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Then we can rely on the previous changes to know Task.statuses returns a hard-coded hash table.

Another Detour

You might have noticed that the enum definition uses status but we need statuses.

This required a tiny tweak to Brakeman's extremely over-simplified pluralize.

Back to the False Positive

Where are we now?

With enum support and proper pluralization, this code:

Task.statuses.values_at(*["pending", "success"]).join(",")
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Gets reduced like this:

{
  pending: 0,
  success: 1,
  failed: 3,
}.values_at(*["pending", "success"]).join(",")
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to

{
  pending: 0,
  success: 1,
  failed: 3,
}.values_at("pending", "success").join(",")
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to

[:BRAKEMAN_SAFE_LITERAL, :BRAKEMAN_SAFE_LITERAL].join(",")
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to

"BRAKEMAN_SAFE_LITERAL,BRAKEMAN_SAFE_LITERAL"
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Well... it's not perfect. Note that the array values are strings, but our enum uses symbol keys. But Brakeman knows the enum is all literal values which are safe, so we end up with this.

The query now looks like:

Task.connection.select_all(
  "SELECT COUNT(*) \
  FROM `filings` \
  WHERE `filings`.`status` NOT IN (#{"BRAKEMAN_SAFE_LITERAL,BRAKEMAN_SAFE_LITERAL"}) \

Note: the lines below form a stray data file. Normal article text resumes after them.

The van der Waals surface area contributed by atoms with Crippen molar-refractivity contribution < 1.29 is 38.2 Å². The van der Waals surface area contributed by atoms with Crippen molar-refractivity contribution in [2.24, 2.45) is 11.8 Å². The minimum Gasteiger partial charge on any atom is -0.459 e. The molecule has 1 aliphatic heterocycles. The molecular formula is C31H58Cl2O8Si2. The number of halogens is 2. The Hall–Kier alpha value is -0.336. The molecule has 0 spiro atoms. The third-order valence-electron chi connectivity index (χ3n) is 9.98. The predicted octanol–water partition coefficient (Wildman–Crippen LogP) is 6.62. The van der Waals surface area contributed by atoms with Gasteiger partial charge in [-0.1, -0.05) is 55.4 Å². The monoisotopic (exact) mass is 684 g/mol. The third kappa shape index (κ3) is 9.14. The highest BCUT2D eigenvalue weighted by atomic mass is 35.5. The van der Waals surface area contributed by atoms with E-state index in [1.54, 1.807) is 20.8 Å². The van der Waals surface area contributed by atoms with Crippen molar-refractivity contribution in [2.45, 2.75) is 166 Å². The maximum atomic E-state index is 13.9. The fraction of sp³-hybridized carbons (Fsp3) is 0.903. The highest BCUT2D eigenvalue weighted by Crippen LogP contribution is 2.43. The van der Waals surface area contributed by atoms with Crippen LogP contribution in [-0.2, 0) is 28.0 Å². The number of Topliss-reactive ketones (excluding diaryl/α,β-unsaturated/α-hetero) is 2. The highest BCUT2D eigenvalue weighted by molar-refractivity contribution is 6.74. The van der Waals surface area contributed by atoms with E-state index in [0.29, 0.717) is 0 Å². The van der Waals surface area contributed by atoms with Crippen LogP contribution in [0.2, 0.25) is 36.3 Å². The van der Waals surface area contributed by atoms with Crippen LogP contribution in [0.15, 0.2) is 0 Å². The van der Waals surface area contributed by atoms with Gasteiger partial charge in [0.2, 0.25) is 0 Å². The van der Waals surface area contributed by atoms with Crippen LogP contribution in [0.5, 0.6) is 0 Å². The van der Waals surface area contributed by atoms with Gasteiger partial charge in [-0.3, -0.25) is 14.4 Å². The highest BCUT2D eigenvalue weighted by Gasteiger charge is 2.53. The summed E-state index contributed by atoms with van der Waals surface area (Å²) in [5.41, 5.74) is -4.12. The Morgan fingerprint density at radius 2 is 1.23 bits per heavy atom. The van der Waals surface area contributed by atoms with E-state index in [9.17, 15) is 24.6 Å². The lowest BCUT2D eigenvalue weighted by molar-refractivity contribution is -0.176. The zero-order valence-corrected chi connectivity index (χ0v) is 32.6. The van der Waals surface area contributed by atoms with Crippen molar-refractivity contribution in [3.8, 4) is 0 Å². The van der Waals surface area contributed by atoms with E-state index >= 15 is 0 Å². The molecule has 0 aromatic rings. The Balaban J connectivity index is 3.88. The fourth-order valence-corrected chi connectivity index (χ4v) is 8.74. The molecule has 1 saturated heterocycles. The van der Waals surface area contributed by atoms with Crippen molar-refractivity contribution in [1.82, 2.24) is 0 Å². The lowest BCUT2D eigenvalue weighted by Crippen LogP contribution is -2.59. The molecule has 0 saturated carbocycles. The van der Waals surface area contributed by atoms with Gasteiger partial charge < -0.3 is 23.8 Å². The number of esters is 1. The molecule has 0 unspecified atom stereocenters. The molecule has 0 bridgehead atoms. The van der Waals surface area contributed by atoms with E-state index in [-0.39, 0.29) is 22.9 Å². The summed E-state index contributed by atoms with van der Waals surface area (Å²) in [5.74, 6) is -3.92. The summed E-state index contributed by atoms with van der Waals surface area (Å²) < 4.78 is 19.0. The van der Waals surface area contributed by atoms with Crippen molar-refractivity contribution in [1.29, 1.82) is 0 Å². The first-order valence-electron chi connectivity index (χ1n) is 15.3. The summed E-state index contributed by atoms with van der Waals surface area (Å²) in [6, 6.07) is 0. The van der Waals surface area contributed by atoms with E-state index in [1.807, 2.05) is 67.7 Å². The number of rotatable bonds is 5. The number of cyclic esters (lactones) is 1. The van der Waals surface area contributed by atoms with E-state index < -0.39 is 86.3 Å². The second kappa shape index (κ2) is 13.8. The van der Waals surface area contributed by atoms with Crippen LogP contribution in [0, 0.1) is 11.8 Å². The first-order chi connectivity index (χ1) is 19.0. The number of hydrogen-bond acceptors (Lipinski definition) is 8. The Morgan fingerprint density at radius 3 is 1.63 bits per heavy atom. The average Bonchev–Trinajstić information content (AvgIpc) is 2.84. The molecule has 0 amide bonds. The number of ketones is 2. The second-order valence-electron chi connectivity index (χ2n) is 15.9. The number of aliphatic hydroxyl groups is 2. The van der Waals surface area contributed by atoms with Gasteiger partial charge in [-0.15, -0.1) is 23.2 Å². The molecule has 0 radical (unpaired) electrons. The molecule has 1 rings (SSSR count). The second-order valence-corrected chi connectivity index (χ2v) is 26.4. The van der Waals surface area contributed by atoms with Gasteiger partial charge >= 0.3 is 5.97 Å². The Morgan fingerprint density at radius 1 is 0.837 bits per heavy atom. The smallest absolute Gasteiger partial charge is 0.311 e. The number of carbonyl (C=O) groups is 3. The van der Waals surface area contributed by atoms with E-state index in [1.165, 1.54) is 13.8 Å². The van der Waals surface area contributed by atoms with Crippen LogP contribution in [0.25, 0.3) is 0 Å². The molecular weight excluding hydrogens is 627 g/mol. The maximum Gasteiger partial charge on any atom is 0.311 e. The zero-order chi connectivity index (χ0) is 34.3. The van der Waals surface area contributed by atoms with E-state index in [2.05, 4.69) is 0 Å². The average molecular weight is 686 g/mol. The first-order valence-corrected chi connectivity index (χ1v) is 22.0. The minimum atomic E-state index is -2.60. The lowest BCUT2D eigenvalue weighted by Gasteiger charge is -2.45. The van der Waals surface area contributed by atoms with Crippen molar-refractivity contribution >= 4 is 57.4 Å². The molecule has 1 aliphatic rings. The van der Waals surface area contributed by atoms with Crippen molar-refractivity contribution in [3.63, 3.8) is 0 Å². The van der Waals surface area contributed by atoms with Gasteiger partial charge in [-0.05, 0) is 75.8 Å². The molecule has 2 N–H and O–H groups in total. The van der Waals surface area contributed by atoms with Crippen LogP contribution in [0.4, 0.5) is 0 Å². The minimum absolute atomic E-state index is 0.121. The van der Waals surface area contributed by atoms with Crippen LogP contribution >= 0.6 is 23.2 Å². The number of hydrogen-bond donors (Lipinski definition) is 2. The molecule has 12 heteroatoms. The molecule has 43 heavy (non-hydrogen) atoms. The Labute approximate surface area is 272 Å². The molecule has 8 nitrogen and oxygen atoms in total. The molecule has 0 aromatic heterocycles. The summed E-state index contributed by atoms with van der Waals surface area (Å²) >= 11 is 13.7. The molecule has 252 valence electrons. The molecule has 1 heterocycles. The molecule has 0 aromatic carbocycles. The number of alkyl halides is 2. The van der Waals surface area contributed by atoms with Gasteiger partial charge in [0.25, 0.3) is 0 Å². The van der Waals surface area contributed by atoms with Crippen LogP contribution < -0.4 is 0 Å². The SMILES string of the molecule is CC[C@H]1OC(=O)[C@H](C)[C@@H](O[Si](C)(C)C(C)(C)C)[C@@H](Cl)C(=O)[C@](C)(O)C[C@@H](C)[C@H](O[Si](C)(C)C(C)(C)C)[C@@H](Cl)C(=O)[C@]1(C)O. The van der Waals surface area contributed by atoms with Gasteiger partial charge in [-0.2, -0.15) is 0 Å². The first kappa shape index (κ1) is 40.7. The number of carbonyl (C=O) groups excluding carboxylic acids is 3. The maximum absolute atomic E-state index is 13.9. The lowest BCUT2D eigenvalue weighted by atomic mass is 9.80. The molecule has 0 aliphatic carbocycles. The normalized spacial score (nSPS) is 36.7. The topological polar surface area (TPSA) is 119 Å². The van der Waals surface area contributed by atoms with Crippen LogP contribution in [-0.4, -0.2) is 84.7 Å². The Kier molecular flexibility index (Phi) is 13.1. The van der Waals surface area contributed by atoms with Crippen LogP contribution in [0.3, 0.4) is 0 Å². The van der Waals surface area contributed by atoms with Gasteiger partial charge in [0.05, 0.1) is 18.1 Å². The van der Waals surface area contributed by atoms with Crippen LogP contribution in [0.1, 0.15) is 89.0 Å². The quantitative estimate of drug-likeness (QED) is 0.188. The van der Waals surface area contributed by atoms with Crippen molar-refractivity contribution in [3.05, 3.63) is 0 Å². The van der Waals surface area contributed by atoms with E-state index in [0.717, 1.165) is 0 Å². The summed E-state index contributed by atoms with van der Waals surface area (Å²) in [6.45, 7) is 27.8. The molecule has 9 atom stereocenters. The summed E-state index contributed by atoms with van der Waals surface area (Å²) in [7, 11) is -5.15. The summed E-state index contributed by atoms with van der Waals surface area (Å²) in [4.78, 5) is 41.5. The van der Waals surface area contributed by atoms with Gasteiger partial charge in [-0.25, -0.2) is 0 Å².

AND `filings`.`time_end` BETWEEN #{Date.beginning_of_quarter} \
  AND #{Date.end_of_quarter}"
)
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Again, not perfect but at least Brakeman isn't going to warn about interpolating a string literal into the query.

Not Done Yet

Ah, but wait. The warning is not gone!

Confidence: Medium
Category: SQL Injection
Check: SQL
Message: Possible SQL injection
Code: Task.connection.select_all("SELECT COUNT(*)\nFROM `filings`\nWHERE `filings`.`status` NOT IN (#{"BRAKEMAN_SAFE_LITERAL,BRAKEMAN_SAFE_LITERAL"})\nAND `filings`.`time_end` BETWEEN #{Date.beginning_of_quarter} AND #{Date.end_of_quarter}\n")
File: app/models/task.rb
Line: 25
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What's wrong now?

Brakeman doesn't know what Date.beginning_of_quarter or Date.end_of_quarter are, so it generates a lower confidence warning about it. For SQL injection, Brakeman is pretty paranoid about any string interpolation, even if it's not sure the values are "dangerous".

But anything coming from Date is likely to be safe, so now Brakeman ignores Date calls in SQL.

Whew. Done?

Yep - now that code will no longer warn.

Except... in the months it took me to address this false positive, the code has changed in such a way that Brakeman now has a false negative problem (should be warning about some things, but isn't). But that's a different problem for a different day.

At least that one false positive is fixed!